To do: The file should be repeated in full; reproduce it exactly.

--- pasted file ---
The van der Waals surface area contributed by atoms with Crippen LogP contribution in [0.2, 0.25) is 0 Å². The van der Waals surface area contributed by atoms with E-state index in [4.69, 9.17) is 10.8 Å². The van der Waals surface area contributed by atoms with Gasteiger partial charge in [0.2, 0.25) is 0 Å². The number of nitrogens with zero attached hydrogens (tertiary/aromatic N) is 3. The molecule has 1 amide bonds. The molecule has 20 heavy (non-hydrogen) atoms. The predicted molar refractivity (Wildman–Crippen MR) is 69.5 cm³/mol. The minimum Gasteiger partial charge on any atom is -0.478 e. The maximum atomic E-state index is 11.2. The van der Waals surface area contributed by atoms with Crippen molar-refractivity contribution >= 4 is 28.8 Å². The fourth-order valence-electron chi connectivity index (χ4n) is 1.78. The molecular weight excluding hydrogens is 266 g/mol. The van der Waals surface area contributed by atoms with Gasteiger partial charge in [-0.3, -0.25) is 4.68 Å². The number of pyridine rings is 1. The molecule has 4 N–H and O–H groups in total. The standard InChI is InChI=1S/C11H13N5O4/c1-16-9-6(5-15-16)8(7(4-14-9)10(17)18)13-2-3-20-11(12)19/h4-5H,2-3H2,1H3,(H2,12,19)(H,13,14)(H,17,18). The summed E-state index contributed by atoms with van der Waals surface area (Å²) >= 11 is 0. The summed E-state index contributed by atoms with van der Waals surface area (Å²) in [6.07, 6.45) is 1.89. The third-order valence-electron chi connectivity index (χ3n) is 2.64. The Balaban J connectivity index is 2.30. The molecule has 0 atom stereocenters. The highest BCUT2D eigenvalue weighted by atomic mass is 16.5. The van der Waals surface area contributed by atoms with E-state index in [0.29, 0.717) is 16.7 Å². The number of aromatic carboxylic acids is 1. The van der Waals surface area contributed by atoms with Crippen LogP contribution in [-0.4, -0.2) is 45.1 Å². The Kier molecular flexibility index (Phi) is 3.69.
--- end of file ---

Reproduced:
The van der Waals surface area contributed by atoms with Crippen LogP contribution in [0.2, 0.25) is 0 Å². The van der Waals surface area contributed by atoms with E-state index in [4.69, 9.17) is 10.8 Å². The van der Waals surface area contributed by atoms with Gasteiger partial charge in [0.2, 0.25) is 0 Å². The number of nitrogens with zero attached hydrogens (tertiary/aromatic N) is 3. The molecule has 1 amide bonds. The molecule has 20 heavy (non-hydrogen) atoms. The predicted molar refractivity (Wildman–Crippen MR) is 69.5 cm³/mol. The minimum Gasteiger partial charge on any atom is -0.478 e. The maximum atomic E-state index is 11.2. The van der Waals surface area contributed by atoms with Crippen molar-refractivity contribution >= 4 is 28.8 Å². The fourth-order valence-electron chi connectivity index (χ4n) is 1.78. The molecular weight excluding hydrogens is 266 g/mol. The van der Waals surface area contributed by atoms with Gasteiger partial charge in [-0.3, -0.25) is 4.68 Å². The number of pyridine rings is 1. The molecule has 4 N–H and O–H groups in total. The standard InChI is InChI=1S/C11H13N5O4/c1-16-9-6(5-15-16)8(7(4-14-9)10(17)18)13-2-3-20-11(12)19/h4-5H,2-3H2,1H3,(H2,12,19)(H,13,14)(H,17,18). The summed E-state index contributed by atoms with van der Waals surface area (Å²) >= 11 is 0. The summed E-state index contributed by atoms with van der Waals surface area (Å²) in [6.07, 6.45) is 1.89. The third-order valence-electron chi connectivity index (χ3n) is 2.64. The Balaban J connectivity index is 2.30. The molecule has 0 atom stereocenters. The highest BCUT2D eigenvalue weighted by atomic mass is 16.5. The van der Waals surface area contributed by atoms with E-state index in [0.29, 0.717) is 16.7 Å². The number of aromatic carboxylic acids is 1. The van der Waals surface area contributed by atoms with Crippen LogP contribution in [-0.4, -0.2) is 45.1 Å². The Kier molecular flexibility index (Phi) is 3.69.